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N2 - Background: A 50% or greater reduction in the frequency of fecal incontinence (FI) recorded with daily bowel diaries is the primary endpoint in clinical trials of FI. Whether this difference is clinically important is unknown. The relationship between FI symptoms recorded with daily and weekly instruments is unknown. The contribution of psychological factors to quality of life (QOL) in FI is unclear. Methods: Fecal incontinence severity was assessed with daily bowel diaries and periodic questionnaires (fecal incontinence severity score [FISS], FIQOL, 36-Item Short Form Health Survey [SF-36], and hospital anxiety and depression scales) for 4 weeks before and during double-blind randomization to placebo or clonidine in 44 women with FI. The reduction in FI frequency was compared to the minimal clinically important difference (MCID) computed from the FISS. Endpoints of FI were compared between daily and weekly diaries. Key Results: The FISS exceeded the MCID in 75% and 83% of patients in whom the FI frequency declined by 50-74% and ≥75% respectively. Parameters of FI measured with daily and weekly instruments were significantly correlated. The daily parameters explained 71% of the inter-patient variation in the FISS. The SF-36 health scores, rather than the FISS rating, explained a majority of the inter-subject variation in FIQOL. Conclusions & Inferences: Most patients who report a ≥50% reduction in FI frequency experience a clinically important improvement. Weekly questionnaires accurately assess the severity of FI. Self-reported physical and mental health explained a greater proportion of the variance in FIQOL than FI symptom severity.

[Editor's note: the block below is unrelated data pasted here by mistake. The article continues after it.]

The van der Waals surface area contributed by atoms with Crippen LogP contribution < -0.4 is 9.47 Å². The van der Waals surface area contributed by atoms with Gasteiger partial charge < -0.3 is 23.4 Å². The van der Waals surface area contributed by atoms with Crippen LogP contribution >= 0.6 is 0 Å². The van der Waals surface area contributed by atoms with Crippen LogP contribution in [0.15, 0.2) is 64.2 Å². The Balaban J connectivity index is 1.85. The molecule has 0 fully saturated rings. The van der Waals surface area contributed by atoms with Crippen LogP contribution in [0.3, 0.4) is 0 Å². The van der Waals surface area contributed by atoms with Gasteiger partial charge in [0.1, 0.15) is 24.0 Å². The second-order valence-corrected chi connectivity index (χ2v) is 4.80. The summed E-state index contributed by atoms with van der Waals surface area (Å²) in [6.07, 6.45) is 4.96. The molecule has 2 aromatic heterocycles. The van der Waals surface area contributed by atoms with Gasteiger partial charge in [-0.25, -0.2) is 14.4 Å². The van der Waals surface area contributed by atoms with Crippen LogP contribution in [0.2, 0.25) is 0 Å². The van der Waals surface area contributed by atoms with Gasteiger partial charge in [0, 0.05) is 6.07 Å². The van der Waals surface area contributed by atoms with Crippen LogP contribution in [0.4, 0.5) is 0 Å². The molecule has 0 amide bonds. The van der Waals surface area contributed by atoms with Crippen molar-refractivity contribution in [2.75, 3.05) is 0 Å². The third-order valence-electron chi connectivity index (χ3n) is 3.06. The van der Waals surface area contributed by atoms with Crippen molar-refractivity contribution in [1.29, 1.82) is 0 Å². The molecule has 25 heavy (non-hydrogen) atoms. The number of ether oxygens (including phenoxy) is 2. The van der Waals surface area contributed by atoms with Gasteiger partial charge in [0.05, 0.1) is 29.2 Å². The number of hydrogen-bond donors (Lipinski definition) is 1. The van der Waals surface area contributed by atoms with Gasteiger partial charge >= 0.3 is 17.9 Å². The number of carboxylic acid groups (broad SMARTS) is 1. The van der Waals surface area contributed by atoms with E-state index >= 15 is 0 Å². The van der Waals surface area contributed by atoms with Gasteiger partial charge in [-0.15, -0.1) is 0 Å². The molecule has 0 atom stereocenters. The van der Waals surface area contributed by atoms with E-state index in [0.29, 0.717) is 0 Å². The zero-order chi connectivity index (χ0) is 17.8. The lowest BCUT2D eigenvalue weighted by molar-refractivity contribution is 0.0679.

AB - Background: A 50% or greater reduction in the frequency of fecal incontinence (FI) recorded with daily bowel diaries is the primary endpoint in clinical trials of FI. Whether this difference is clinically important is unknown. The relationship between FI symptoms recorded with daily and weekly instruments is unknown. The contribution of psychological factors to quality of life (QOL) in FI is unclear. Methods: Fecal incontinence severity was assessed with daily bowel diaries and periodic questionnaires (fecal incontinence severity score [FISS], FIQOL, 36-Item Short Form Health Survey [SF-36], and hospital anxiety and depression scales) for 4 weeks before and during double-blind randomization to placebo or clonidine in 44 women with FI. The reduction in FI frequency was compared to the minimal clinically important difference (MCID) computed from the FISS. Endpoints of FI were compared between daily and weekly diaries. Key Results: The FISS exceeded the MCID in 75% and 83% of patients in whom the FI frequency declined by 50-74% and ≥75% respectively. Parameters of FI measured with daily and weekly instruments were significantly correlated. The daily parameters explained 71% of the inter-patient variation in the FISS. The SF-36 health scores, rather than the FISS rating, explained a majority of the inter-subject variation in FIQOL. Conclusions & Inferences: Most patients who report a ≥50% reduction in FI frequency experience a clinically important improvement. Weekly questionnaires accurately assess the severity of FI. Self-reported physical and mental health explained a greater proportion of the variance in FIQOL than FI symptom severity.